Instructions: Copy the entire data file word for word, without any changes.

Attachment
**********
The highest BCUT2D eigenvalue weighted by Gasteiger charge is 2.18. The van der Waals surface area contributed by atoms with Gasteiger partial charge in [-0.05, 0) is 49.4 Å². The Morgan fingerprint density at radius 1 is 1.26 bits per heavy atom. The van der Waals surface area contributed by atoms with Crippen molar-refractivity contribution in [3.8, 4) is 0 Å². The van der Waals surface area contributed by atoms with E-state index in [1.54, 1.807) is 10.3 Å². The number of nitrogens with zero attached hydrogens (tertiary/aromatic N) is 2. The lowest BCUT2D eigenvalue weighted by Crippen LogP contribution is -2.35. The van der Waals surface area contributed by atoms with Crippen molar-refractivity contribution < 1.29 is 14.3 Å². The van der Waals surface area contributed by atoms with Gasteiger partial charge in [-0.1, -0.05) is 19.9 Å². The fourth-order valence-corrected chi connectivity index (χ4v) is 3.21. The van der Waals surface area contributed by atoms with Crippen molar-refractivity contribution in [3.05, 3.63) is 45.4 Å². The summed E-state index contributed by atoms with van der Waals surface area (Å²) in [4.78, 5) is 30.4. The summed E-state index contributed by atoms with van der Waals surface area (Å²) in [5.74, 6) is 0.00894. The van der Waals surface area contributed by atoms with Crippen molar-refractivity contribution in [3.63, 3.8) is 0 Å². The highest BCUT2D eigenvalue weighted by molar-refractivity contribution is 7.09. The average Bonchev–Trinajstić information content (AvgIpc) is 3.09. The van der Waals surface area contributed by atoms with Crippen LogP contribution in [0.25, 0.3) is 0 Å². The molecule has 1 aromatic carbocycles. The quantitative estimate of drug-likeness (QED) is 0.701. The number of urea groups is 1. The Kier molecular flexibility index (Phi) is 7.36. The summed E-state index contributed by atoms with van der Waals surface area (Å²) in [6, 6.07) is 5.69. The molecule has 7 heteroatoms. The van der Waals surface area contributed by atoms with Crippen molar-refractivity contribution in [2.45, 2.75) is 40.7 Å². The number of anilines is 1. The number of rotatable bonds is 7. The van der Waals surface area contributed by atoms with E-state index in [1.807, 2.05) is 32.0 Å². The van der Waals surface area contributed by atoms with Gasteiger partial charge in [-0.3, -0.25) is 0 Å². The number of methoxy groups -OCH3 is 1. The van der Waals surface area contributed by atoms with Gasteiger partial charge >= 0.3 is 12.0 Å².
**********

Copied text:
The highest BCUT2D eigenvalue weighted by Gasteiger charge is 2.18. The van der Waals surface area contributed by atoms with Gasteiger partial charge in [-0.05, 0) is 49.4 Å². The Morgan fingerprint density at radius 1 is 1.26 bits per heavy atom. The van der Waals surface area contributed by atoms with Crippen molar-refractivity contribution in [3.8, 4) is 0 Å². The van der Waals surface area contributed by atoms with E-state index in [1.54, 1.807) is 10.3 Å². The number of nitrogens with zero attached hydrogens (tertiary/aromatic N) is 2. The lowest BCUT2D eigenvalue weighted by Crippen LogP contribution is -2.35. The van der Waals surface area contributed by atoms with Crippen molar-refractivity contribution < 1.29 is 14.3 Å². The van der Waals surface area contributed by atoms with Gasteiger partial charge in [-0.1, -0.05) is 19.9 Å². The fourth-order valence-corrected chi connectivity index (χ4v) is 3.21. The van der Waals surface area contributed by atoms with Crippen molar-refractivity contribution in [3.05, 3.63) is 45.4 Å². The summed E-state index contributed by atoms with van der Waals surface area (Å²) in [4.78, 5) is 30.4. The summed E-state index contributed by atoms with van der Waals surface area (Å²) in [5.74, 6) is 0.00894. The van der Waals surface area contributed by atoms with Crippen molar-refractivity contribution in [3.63, 3.8) is 0 Å². The highest BCUT2D eigenvalue weighted by molar-refractivity contribution is 7.09. The average Bonchev–Trinajstić information content (AvgIpc) is 3.09. The van der Waals surface area contributed by atoms with Crippen LogP contribution in [0.25, 0.3) is 0 Å². The molecule has 1 aromatic carbocycles. The quantitative estimate of drug-likeness (QED) is 0.701. The number of urea groups is 1. The Kier molecular flexibility index (Phi) is 7.36. The summed E-state index contributed by atoms with van der Waals surface area (Å²) in [6, 6.07) is 5.69. The molecule has 7 heteroatoms. The van der Waals surface area contributed by atoms with Crippen molar-refractivity contribution in [2.45, 2.75) is 40.7 Å². The number of anilines is 1. The number of rotatable bonds is 7. The van der Waals surface area contributed by atoms with E-state index in [1.807, 2.05) is 32.0 Å². The van der Waals surface area contributed by atoms with Gasteiger partial charge in [-0.3, -0.25) is 0 Å². The number of methoxy groups -OCH3 is 1. The van der Waals surface area contributed by atoms with Gasteiger partial charge >= 0.3 is 12.0 Å².